Well Breaking Bad fans, it’s all over. Last night, we said goodbye to Walter White; the best meth-dealing, murdering, sociopathic friend we’ve ever had. Since I’m not ready to say goodbye to Heisenberg, I thought I’d explore some valuable sales lessons we can glean from the show. Hey, I wanted to give you something else to take away besides an existential crisis about your own moral fabric. You’re welcome.
Warning: A few spoilers may be included.
1. He knew he wasn’t in the meth business. He was in the empire business.
“You asked me if I was in the meth business or the money business. Neither. I’m in the empire business.” We all remember this chilling line from season 5, episode 5.
When someone asks what business you’re in, how do you answer?
Walter White recognized that he was at the epicenter of something that was greater than meth and money – he was building an empire. When you stop and think about your role, think about what you really do. At Base for example, our sales team sells our CRM software. But is that really it? I don’t think so. What we’re selling is the future of software. With better software, our customers see substantial productivity gains and have the ability to make more money for their companies and for themselves. With these productivity gains, they can advance their careers and build their empires. Take the time to think about what business you’re really in.
2. He built and leveraged his network.
In sales, the ability to network effectively is crucial. Heisenberg had a very powerful network. When he needed to launder his drug money, he called Saul. When he needed to blow up the face of a fast food restaurant owner? Ding ding ding. He had an old man in a wheelchair for that, too. How does this apply to sales?
These days, it’s not who you know, it’s what you know about who you know. Walter was a master at this. Sometimes, your prospect may not be a good fit for your solution – not yet anyways. If you have relationships with others in your industry, you can occasionally connect them with a prospect. Not only will you gain future referrals from these partners, but you’ll earn a positive reputation as a helpful resource instead of a pushy sales guy.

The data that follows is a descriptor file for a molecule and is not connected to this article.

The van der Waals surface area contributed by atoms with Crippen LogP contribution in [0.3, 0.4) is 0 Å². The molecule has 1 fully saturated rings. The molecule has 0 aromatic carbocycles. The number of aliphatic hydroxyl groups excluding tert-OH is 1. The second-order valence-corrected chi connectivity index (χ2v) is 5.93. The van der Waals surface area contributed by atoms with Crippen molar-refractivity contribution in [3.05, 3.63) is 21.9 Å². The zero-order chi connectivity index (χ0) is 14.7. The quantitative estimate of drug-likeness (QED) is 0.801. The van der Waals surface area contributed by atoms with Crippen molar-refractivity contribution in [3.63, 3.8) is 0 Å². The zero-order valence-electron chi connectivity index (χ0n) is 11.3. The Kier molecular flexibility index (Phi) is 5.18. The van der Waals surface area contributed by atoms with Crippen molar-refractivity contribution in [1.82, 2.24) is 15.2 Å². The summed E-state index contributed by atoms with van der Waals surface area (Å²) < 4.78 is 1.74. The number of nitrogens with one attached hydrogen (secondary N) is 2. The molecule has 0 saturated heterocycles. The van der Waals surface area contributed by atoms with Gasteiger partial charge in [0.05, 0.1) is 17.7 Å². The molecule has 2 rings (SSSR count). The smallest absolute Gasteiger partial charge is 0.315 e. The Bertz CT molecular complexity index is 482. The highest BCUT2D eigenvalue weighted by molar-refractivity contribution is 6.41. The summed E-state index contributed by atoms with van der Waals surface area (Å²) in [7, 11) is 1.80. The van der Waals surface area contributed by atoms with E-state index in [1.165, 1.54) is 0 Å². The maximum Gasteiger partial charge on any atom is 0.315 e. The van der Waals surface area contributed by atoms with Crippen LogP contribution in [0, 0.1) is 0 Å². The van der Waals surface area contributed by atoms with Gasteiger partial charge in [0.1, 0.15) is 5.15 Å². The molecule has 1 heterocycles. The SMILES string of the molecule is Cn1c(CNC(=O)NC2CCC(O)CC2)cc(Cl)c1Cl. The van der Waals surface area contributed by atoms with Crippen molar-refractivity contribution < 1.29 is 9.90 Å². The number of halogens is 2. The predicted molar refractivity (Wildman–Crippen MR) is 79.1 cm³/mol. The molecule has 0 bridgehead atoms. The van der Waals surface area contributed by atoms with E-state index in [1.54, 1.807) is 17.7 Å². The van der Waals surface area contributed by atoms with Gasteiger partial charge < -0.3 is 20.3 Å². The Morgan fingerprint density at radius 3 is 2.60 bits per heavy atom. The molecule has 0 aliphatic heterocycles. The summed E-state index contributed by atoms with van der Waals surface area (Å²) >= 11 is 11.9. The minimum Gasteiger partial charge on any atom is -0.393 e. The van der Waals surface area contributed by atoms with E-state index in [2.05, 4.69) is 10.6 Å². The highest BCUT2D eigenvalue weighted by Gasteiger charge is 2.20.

3. He believed in his product because it was the best.
“Blue Sky” (also known as Big Blue, Blue Magic, or Fring’s Blue) is the street name which has been coined for the notoriously potent and 99.1% chemically pure crystal methamphetamine manufactured by Walter White and Jesse Pinkman. It’s the best out there – and he knew how to create demand for it. Do you believe in the product or service you’re selling? You should be able to articulate all of the benefits and why it is better than your competitors’ products. If you can’t, it’s time to learn why your product is better or have a serious conversation with your company about how to actually make it better. If you don’t believe in what you’re selling, it will be very difficult to sell it.
4. He took his own advice to tread lightly.
Too bad Hank didn’t take him seriously. In sales, it’s important to tread lightly and genuinely listen. Don’t push your demo or trial on someone who isn’t ready. They may still be in the information-gathering phase. Take interest in your prospect by connecting with them on LinkedIn or Twitter before you push your product or service. Be a resource for them, not a bully. Confidence is typically a good quality in sales, but there is a fine line between confident and cocky. Actively listen to your prospect and answer accordingly.
5. He was always the one who knocked.
A big part of being in sales is initiating the conversation. Your website and inbound marketing strategy are great for getting prospective customers to come to you, but eventually you’re going to need to “knock”. Part of the job of the sales and marketing teams is to identify prospects that are ready to have a conversation. Whether that’s marketing passing along qualified leads to the sales team, or the sales team identifying qualified prospects to reach out to, don’t forget the importance of initiating the conversation.
As we bid farewell to our favorite show, what sales lessons will you take away from Walter White?